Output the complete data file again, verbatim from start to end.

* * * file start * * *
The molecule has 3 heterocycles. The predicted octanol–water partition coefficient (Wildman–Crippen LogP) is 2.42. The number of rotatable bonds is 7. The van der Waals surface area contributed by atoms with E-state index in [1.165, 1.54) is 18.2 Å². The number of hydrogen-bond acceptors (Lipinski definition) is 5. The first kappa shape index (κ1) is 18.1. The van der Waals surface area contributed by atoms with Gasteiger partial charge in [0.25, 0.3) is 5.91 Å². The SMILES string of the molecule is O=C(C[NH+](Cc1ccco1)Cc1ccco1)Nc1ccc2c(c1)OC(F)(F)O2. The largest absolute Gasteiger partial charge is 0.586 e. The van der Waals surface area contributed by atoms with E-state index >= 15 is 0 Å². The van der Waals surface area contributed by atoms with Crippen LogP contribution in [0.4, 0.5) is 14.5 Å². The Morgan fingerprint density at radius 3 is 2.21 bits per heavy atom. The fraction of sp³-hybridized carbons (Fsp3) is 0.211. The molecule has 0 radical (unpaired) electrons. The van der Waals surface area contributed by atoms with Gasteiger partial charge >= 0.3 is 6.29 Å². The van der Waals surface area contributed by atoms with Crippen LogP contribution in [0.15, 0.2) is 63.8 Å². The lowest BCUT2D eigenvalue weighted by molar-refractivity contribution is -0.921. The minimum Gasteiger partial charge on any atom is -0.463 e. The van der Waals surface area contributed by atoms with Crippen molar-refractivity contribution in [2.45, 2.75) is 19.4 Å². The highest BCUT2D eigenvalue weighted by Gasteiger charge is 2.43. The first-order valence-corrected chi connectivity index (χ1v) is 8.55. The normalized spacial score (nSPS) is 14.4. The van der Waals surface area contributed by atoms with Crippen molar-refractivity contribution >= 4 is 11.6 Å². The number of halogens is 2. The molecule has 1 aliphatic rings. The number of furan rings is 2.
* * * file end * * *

The molecule has 3 heterocycles. The predicted octanol–water partition coefficient (Wildman–Crippen LogP) is 2.42. The number of rotatable bonds is 7. The van der Waals surface area contributed by atoms with E-state index in [1.165, 1.54) is 18.2 Å². The number of hydrogen-bond acceptors (Lipinski definition) is 5. The first kappa shape index (κ1) is 18.1. The van der Waals surface area contributed by atoms with Gasteiger partial charge in [0.25, 0.3) is 5.91 Å². The SMILES string of the molecule is O=C(C[NH+](Cc1ccco1)Cc1ccco1)Nc1ccc2c(c1)OC(F)(F)O2. The largest absolute Gasteiger partial charge is 0.586 e. The van der Waals surface area contributed by atoms with E-state index >= 15 is 0 Å². The van der Waals surface area contributed by atoms with Crippen LogP contribution in [0.4, 0.5) is 14.5 Å². The Morgan fingerprint density at radius 3 is 2.21 bits per heavy atom. The fraction of sp³-hybridized carbons (Fsp3) is 0.211. The molecule has 0 radical (unpaired) electrons. The van der Waals surface area contributed by atoms with Gasteiger partial charge >= 0.3 is 6.29 Å². The van der Waals surface area contributed by atoms with Crippen LogP contribution in [0.15, 0.2) is 63.8 Å². The lowest BCUT2D eigenvalue weighted by molar-refractivity contribution is -0.921. The minimum Gasteiger partial charge on any atom is -0.463 e. The van der Waals surface area contributed by atoms with Crippen molar-refractivity contribution in [2.45, 2.75) is 19.4 Å². The highest BCUT2D eigenvalue weighted by Gasteiger charge is 2.43. The first-order valence-corrected chi connectivity index (χ1v) is 8.55. The normalized spacial score (nSPS) is 14.4. The van der Waals surface area contributed by atoms with Crippen molar-refractivity contribution >= 4 is 11.6 Å². The number of halogens is 2. The molecule has 1 aliphatic rings. The number of furan rings is 2.